The best thing about Arsenal in the Europa League is that it acts as a sort of light relief to the woes of their domestic campaign, a welcome distraction to the misery of yet another bad result at the weekend.
There is something surreal about playing on Thursday night in the arse-end of Europe – it carries the same sort of feeling that playing in the League Cup did about 10 years ago, when Arsene Wenger would field his team of up and comers against game Championship sides.
It was always exciting to see the young guns of the day dazzle their way through the early rounds of the competition, typically coming unstuck in the quarter or semi-finals against Premier League opposition, despite a valiant effort.
This season’s Europa League exploits have felt a great deal like those days. The second string and peripheral players play in a way that the first team simply haven’t for some time. They are not as prone to panic nor as crippled with fear as their more senior colleagues, and that makes them a much more entertaining watch.
Against the likes of Cologne and BATE, the team has played some really encouraging, attacking football and, although they have conceded goals, they have responded on each occasion in the right way; by shrugging it off and going in search of more goals of their own.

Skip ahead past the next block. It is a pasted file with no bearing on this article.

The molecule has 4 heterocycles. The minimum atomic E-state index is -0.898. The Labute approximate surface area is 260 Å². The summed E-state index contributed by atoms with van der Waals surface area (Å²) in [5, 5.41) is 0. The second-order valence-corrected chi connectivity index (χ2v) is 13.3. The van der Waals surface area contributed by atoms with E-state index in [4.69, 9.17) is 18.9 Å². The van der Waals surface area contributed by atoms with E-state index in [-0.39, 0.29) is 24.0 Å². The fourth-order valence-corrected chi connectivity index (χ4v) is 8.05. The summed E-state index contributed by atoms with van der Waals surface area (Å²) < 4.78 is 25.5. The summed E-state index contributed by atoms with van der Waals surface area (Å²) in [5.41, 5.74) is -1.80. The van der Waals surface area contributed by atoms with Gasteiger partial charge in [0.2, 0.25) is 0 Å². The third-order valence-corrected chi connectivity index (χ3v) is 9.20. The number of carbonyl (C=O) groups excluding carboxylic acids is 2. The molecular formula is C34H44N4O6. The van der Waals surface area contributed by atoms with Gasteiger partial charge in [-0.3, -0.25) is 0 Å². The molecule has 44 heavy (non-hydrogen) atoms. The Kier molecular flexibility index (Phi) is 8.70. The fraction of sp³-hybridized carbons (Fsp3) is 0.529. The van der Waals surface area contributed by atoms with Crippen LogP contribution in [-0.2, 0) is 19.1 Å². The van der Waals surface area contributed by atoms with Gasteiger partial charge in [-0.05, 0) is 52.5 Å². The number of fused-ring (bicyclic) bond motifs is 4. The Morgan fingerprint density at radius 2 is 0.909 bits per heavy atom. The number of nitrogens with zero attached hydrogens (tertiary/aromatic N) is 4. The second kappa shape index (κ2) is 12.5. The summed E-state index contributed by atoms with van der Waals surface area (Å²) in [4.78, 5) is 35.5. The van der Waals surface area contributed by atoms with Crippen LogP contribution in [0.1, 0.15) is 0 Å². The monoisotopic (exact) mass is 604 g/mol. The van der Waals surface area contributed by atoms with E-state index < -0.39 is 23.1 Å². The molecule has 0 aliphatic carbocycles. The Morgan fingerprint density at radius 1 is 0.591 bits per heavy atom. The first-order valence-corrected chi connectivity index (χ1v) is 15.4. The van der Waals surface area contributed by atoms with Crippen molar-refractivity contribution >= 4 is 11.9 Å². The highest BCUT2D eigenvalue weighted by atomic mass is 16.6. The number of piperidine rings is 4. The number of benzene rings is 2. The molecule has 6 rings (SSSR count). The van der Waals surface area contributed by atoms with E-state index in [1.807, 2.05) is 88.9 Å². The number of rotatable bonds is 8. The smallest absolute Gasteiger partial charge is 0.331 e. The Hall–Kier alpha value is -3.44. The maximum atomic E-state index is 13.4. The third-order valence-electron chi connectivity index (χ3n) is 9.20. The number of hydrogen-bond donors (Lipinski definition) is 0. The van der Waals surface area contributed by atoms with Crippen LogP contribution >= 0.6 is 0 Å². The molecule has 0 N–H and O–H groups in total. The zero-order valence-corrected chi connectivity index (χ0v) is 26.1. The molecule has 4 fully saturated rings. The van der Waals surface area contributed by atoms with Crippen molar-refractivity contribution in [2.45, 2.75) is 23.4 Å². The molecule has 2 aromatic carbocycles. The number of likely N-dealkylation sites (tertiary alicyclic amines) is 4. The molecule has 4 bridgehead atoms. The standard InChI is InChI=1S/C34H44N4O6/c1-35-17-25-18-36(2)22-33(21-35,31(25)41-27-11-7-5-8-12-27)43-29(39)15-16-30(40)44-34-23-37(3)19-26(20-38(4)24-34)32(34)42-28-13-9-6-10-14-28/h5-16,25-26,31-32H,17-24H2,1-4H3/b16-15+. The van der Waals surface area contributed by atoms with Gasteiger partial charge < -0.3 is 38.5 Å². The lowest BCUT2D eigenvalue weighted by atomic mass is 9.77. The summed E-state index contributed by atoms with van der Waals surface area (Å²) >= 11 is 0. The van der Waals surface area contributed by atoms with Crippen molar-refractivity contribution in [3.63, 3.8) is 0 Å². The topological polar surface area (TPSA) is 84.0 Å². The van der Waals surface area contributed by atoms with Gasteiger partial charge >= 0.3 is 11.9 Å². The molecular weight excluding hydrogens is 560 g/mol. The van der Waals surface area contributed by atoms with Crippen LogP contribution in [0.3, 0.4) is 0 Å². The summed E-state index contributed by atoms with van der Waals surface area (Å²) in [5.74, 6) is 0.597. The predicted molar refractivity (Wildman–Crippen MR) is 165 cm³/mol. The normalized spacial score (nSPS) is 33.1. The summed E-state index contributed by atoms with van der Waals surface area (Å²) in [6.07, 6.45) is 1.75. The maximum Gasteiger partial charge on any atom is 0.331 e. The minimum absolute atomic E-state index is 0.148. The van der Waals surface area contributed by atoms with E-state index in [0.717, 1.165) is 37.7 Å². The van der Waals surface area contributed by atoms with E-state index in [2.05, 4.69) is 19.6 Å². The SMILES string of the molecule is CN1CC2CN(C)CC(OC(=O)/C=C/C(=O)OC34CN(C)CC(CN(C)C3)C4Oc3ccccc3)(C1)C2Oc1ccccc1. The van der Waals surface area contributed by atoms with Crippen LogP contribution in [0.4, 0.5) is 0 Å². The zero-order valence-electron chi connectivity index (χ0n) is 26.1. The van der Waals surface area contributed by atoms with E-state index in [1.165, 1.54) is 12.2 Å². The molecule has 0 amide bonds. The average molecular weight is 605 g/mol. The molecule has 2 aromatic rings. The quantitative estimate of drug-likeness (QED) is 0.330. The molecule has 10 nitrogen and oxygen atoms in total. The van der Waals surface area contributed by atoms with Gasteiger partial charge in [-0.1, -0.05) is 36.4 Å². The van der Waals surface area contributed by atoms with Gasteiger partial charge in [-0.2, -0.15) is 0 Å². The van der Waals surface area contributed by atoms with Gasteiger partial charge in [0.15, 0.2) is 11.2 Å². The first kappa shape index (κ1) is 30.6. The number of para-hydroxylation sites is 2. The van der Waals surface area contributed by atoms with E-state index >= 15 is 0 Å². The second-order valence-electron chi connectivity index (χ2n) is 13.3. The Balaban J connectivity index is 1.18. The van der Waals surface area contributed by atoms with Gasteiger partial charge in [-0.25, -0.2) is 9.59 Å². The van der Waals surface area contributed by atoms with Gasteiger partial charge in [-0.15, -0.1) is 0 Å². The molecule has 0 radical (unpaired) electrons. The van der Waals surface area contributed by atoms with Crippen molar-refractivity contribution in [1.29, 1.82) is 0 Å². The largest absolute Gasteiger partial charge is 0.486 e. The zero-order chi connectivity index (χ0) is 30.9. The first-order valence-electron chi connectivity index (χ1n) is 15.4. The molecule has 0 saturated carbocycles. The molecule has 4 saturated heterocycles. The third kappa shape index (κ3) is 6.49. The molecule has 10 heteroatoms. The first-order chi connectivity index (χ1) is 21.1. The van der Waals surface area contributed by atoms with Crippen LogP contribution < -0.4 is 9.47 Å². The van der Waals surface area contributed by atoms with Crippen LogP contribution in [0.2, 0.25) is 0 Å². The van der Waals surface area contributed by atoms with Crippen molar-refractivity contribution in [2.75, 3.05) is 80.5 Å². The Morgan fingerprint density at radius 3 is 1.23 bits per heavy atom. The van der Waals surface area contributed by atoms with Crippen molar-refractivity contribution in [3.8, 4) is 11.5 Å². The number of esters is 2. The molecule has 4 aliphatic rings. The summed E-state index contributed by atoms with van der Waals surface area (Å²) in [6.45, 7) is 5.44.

Saturday’s capitulation against Watford by the first team was the antithesis of that. As soon as the penalty was scored, the team found itself crippled by fear, and the breakdown was swift. The fundamental aspects of the game went clean out of the window – keeping possession, completing passes, holding up the play, clearing the ball, panic made all of these simple things impossible.
The joy of watching the Europa League boys is that they don’t seem to be afflicted with the same nagging doubts – certainly not in the early rounds, anyway. Progression to the latter stages may change all that, of course, but for now it is, dare I say it, fun to watch the team play.
Another victory this evening (Thursday) against Red Star Belgrade will put the Gunners in a very strong position at the half-way point of the group stage, particularly with two home fixtures still to play.
The match is expected to see the return to action of the lesser spotted Mathieu Debuchy alongside Jack Wilshere, Reiss Nelson, Ainsley Maitland-Niles, David Ospina, Theo Walcott and co.
If nothing else, it gives these fringe players some much-needed minutes and a chance to force their way into consideration for a first team spot that is far from nailed down for anyone in the team at the moment.
With the pressure off, hopefully the team will be able to go out there and do what it does best; play the Arsenal brand of progressive, attacking, fluid football that, if done right, will be far too good for the likes of Belgrade, however nasty they want to make this clash.
I, for one, am looking forward to it.